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My Spouse Lied during the Divorce: What Happens Next?

Once a divorce decree or dissolution of marriage has been issued, courts do not like to modify any of the provisions, especially provisions having to do with property division. However, the law does allow for modifications in some instances.

There are three major issues in a divorce: property division; custody and parenting time; and support. If your spouse lied during the divorce proceedings, you may be able to go back and ask the court for a modification of the order.

Modifications

If you are seeking a modification, you have the burden of first proving to the court that your case qualifies to be considered for a modification. There are different standards for a modification of a parenting time order than for a modification of a property division order.

Once the court agrees to hear your case, you will have to persuade the court that it should make the modification. Judges do not like to make changes for small issues. Even if your spouse lied during the last round of proceedings, it will be up to you to show the judge why the earlier lie was not discovered sooner and why it should impact the case now.

Modifying Custody or Parenting Time

Before a court will even consider a modification to a custody order or a parenting time order, the person wishing for the modification, the petitioner, must show that there has been a change in circumstances-the discovery of new evidence can be a change in circumstances. If the other side hid a fact that would have influenced the judge's earlier decision, a modification may be appropriate.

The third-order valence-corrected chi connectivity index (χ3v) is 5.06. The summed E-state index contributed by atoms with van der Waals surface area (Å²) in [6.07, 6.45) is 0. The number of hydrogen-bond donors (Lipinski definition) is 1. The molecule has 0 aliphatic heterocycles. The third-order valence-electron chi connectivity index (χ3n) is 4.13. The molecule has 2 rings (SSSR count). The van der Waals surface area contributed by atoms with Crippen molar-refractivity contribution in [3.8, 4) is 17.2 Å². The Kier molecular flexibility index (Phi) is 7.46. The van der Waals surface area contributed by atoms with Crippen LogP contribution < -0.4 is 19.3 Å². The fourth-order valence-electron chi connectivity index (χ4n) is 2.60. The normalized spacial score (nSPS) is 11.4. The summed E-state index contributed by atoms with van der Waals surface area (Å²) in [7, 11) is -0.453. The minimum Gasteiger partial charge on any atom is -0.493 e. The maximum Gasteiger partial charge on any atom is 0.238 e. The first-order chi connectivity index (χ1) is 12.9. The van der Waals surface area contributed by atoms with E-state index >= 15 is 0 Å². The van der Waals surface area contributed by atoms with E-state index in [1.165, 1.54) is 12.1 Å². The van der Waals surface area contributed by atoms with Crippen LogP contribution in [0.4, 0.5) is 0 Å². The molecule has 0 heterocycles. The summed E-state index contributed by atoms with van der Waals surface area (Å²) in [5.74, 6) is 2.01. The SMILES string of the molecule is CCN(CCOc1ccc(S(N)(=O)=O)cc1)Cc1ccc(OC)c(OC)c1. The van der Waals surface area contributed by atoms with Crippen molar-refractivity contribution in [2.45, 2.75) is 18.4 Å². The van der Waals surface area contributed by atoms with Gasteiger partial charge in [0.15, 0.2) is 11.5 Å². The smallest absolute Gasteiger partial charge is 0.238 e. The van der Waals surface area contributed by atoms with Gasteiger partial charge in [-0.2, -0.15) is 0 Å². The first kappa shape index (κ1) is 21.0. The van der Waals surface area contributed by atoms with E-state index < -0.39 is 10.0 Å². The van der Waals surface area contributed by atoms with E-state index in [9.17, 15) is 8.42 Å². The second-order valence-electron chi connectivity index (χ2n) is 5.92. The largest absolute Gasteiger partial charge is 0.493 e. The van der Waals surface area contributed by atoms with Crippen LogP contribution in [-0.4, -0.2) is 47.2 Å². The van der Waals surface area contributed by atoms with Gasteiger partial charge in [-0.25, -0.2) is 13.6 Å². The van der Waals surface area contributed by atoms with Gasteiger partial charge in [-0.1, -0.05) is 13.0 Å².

Any changes to parenting time may also change child support. The child support guidelines are tied to both income and parenting time of both parents.

Modifying Property Division

Courts are extremely reluctant to modify a property division. The entire court system depends on property decisions being final. In Illinois, one of the only ways to get an order of property division modified is to demonstrate the other side was dishonest or hid assets, and that the action was so extreme that it amounts to fraud. Therefore, small discrepancies will not be enough to get an order modified. However, if a court does find that fraud may have occurred, the property division order modification can be considered.

When income or assets were hidden or fraud was committed, spousal support, also called alimony, may also be modified along with the property division.

If you have any questions regarding the modification of a support, custody, or property division order, please consult with an experienced DuPage County family law attorney. Call The Stogsdill Law Firm, P.C. today at 630-462-9500 to schedule a consultation.

Source:

http://www.ilga.gov/legislation/ilcs/ilcs4.asp?ActID=2086&ChapterID=59&SeqStart=8300000&SeqEnd=10000000

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1776 S. Naperville Road - Building B, Suite 202
Wheaton, IL 60189

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